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THE FARMING SYSTEMS RESEARCH APPROACH TO DESIGNING APPROPRIATE AGRICULTURAL
TECHNOLOGIES: A Background White Paper in Support of AQ Enhancing Farming
Systems Research and Training Capacity at UF/IFAS
As the world moves into the 1980's, agriculturalists are faced with an
impressive array of problems and challenges which demand/require fresh
approaches to developing improved agricultural technologies. In the indus-
trialized nations concerns about energy availability, environmental quality,
national resource conservation and a general slowing down in the rate of
productivity increase, has led to a growing appreciation of the need for a
more holistic, problem oriented approach to developing the next generation
of agricultural technology. In much of the developing world, population
continues to be at least equal to the growr~th in food production, with a
significantly larger food deficit in prospect for the next decade (Ref IFPRI 3).
The failure of the initial phase of the Green Revolution during the late 1950's
and the 1960's to reach farrners in significant numbers outside a relatively
few ecologically well endowJed regions further underlined ;;he need for a more
comprehensive understanding of a wide variety of environments and their
accompanying farming systems.
Historically, agricultural scientists, encouraged by the availability
of seemingly unlimited supplies of cheap energy and inputs, have sought ways to
mold the environment to the demands of higher yielding plants using irrigation,
fertilizer, machinery and pesticides. Throughout the world, the research task
is now increasingly to mold plants and animals to an often hostile
and unpredictable environment; to search for disease resistance, biological
controls of pests, enhanced nitrogen-fixing qualities a~nd resistance to
temperature and water stress.
These challenges have encouraged a number of agricultural research
establishments, particularly in the tropical world, to complement tradi-
tional disciplinary and commodity oriented agricultural research programs
with various multidisciplinary efforts including what has come to be called
farming systems research. A recent review of Farming Systems Research at
the International Agricultural Research Centers carried out by the Techni-
cal Advisory Committee of the Consultative Group for International Agricul-
tural Research strongly endorsed the farming systems research approach as
a means of better understanding existing constraints to increasing agricul-
tural productivity and subsequently designing and testing appropriate
technological improvements. A growing number of national programs in the
developing world are also utilizing farming systems research approaches to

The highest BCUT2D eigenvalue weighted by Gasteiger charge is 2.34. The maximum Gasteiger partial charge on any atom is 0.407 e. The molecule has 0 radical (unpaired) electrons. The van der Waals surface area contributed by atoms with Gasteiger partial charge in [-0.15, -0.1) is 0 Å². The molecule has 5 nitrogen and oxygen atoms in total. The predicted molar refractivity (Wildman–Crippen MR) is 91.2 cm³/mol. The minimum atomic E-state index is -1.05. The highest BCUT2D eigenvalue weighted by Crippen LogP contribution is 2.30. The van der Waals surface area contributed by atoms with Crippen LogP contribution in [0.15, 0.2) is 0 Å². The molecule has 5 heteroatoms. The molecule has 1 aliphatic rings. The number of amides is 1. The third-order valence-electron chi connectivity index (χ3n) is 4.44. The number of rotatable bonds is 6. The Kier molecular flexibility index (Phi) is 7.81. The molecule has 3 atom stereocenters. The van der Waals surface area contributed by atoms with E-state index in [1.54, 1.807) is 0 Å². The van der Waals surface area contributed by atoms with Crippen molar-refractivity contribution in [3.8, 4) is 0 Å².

select and adapt improved technologies to local requirements.
Agricultural scientists and social scientists from the University of
Florida/IFAS have been assisting agricultural research, training and devel-
opment efforts in the developing world for more than 20 years and in some
instances have participated directly in the development of farming systems
research programs in various countries.
Now, as Florida is faced with the need to develop new technologies
to meet the rising cost and reduced availability of traditional energy
sources as well as seek ways to better serve the low income/11mited re-
source farmers of the state, the University of Florida/IFAS can draw upon
the experiences of other countries and institutions in applying a farming
systems research approach to thess issues. Rarely has there been a more
compelling example of the complementarity between IFAS's responsibilities
to Florida agriculture and its desire to assist agricultural development
The following paper is an introductory statement in support of the
formal initiation of a multi year effort to enhance farming systems re-
search and training capacity at the University of Florida/IFAS.
Section II briefly defines a farming system and farming systems re-
search. Section III discusses the principal applications of FSR with
particular reference to Florida agriculture. Section IV outlines the
major components of a proposed program in FSR at UF/IFAS. Finally sec-
tions V and VI review resource requirements and possible institutional
II. What is Farming Systems Research (FSR)?
An understanding of FSR requires an appreciation of the areas im-
plied by the term "farming system". Discussions at UF have utilized a
modified version of the definition contained in the recent review of
FSR at the International Agricultural Research Centers.l